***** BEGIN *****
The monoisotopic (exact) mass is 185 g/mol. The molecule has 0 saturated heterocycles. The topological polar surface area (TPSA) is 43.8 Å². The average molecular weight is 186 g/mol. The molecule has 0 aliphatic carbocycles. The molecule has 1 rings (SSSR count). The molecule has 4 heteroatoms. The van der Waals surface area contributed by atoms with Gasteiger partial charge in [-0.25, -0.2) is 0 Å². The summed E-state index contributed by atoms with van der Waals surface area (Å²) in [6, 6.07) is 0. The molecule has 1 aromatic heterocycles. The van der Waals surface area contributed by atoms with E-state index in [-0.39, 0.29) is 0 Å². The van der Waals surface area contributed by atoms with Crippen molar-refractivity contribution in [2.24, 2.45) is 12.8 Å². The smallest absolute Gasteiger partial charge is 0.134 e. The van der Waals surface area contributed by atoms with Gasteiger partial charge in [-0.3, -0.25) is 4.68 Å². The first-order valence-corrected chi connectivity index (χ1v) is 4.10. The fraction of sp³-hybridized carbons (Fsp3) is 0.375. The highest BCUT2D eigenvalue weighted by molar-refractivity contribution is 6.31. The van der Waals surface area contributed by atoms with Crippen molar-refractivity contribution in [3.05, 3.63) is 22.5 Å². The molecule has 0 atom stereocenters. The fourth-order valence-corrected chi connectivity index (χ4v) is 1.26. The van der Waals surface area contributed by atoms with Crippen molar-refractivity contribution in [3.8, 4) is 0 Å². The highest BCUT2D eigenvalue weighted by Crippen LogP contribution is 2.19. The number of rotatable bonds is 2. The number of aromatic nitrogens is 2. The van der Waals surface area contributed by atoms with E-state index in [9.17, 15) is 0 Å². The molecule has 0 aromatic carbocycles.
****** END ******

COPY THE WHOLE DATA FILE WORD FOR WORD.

The monoisotopic (exact) mass is 185 g/mol. The molecule has 0 saturated heterocycles. The topological polar surface area (TPSA) is 43.8 Å². The average molecular weight is 186 g/mol. The molecule has 0 aliphatic carbocycles. The molecule has 1 rings (SSSR count). The molecule has 4 heteroatoms. The van der Waals surface area contributed by atoms with Gasteiger partial charge in [-0.25, -0.2) is 0 Å². The summed E-state index contributed by atoms with van der Waals surface area (Å²) in [6, 6.07) is 0. The molecule has 1 aromatic heterocycles. The van der Waals surface area contributed by atoms with E-state index in [-0.39, 0.29) is 0 Å². The van der Waals surface area contributed by atoms with Crippen molar-refractivity contribution in [2.24, 2.45) is 12.8 Å². The smallest absolute Gasteiger partial charge is 0.134 e. The van der Waals surface area contributed by atoms with Gasteiger partial charge in [-0.3, -0.25) is 4.68 Å². The first-order valence-corrected chi connectivity index (χ1v) is 4.10. The fraction of sp³-hybridized carbons (Fsp3) is 0.375. The highest BCUT2D eigenvalue weighted by molar-refractivity contribution is 6.31. The van der Waals surface area contributed by atoms with Crippen molar-refractivity contribution in [3.05, 3.63) is 22.5 Å². The molecule has 0 atom stereocenters. The fourth-order valence-corrected chi connectivity index (χ4v) is 1.26. The van der Waals surface area contributed by atoms with Crippen molar-refractivity contribution in [3.8, 4) is 0 Å². The highest BCUT2D eigenvalue weighted by Crippen LogP contribution is 2.19. The number of rotatable bonds is 2. The number of aromatic nitrogens is 2. The van der Waals surface area contributed by atoms with E-state index in [9.17, 15) is 0 Å². The molecule has 0 aromatic carbocycles.